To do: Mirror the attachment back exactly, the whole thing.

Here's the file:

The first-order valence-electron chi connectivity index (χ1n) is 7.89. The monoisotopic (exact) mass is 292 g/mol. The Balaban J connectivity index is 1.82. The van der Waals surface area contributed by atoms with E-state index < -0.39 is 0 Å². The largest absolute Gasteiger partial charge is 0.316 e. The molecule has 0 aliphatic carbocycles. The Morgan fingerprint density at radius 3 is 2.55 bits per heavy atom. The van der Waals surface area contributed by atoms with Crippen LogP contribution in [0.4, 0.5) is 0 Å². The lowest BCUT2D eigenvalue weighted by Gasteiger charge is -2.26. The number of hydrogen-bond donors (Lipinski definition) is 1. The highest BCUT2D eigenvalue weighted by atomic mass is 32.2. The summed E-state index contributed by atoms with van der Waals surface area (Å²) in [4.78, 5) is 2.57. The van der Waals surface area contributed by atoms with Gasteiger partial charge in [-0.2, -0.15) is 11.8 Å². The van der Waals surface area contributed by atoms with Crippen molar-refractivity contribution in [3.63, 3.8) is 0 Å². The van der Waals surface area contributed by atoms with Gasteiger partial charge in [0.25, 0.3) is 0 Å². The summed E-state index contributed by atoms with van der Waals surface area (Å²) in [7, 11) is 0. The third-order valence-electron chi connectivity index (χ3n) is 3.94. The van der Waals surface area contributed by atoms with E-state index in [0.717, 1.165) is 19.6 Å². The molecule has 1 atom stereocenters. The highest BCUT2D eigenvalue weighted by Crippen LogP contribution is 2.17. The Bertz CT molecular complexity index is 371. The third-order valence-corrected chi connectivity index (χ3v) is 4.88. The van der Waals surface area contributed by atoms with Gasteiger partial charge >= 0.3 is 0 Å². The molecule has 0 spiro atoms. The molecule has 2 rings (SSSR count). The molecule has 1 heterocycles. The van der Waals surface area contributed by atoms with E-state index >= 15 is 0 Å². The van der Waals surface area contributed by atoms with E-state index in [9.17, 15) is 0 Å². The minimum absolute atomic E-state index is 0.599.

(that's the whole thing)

The first-order valence-electron chi connectivity index (χ1n) is 7.89. The monoisotopic (exact) mass is 292 g/mol. The Balaban J connectivity index is 1.82. The van der Waals surface area contributed by atoms with E-state index < -0.39 is 0 Å². The largest absolute Gasteiger partial charge is 0.316 e. The molecule has 0 aliphatic carbocycles. The Morgan fingerprint density at radius 3 is 2.55 bits per heavy atom. The van der Waals surface area contributed by atoms with Crippen LogP contribution in [0.4, 0.5) is 0 Å². The lowest BCUT2D eigenvalue weighted by Gasteiger charge is -2.26. The number of hydrogen-bond donors (Lipinski definition) is 1. The highest BCUT2D eigenvalue weighted by atomic mass is 32.2. The summed E-state index contributed by atoms with van der Waals surface area (Å²) in [4.78, 5) is 2.57. The van der Waals surface area contributed by atoms with Gasteiger partial charge in [-0.2, -0.15) is 11.8 Å². The van der Waals surface area contributed by atoms with Crippen molar-refractivity contribution in [3.63, 3.8) is 0 Å². The van der Waals surface area contributed by atoms with Gasteiger partial charge in [0.25, 0.3) is 0 Å². The summed E-state index contributed by atoms with van der Waals surface area (Å²) in [7, 11) is 0. The third-order valence-electron chi connectivity index (χ3n) is 3.94. The van der Waals surface area contributed by atoms with E-state index in [0.717, 1.165) is 19.6 Å². The molecule has 1 atom stereocenters. The highest BCUT2D eigenvalue weighted by Crippen LogP contribution is 2.17. The Bertz CT molecular complexity index is 371. The third-order valence-corrected chi connectivity index (χ3v) is 4.88. The van der Waals surface area contributed by atoms with Gasteiger partial charge >= 0.3 is 0 Å². The molecule has 0 spiro atoms. The molecule has 2 rings (SSSR count). The molecule has 1 heterocycles. The van der Waals surface area contributed by atoms with E-state index >= 15 is 0 Å². The van der Waals surface area contributed by atoms with E-state index in [9.17, 15) is 0 Å². The minimum absolute atomic E-state index is 0.599.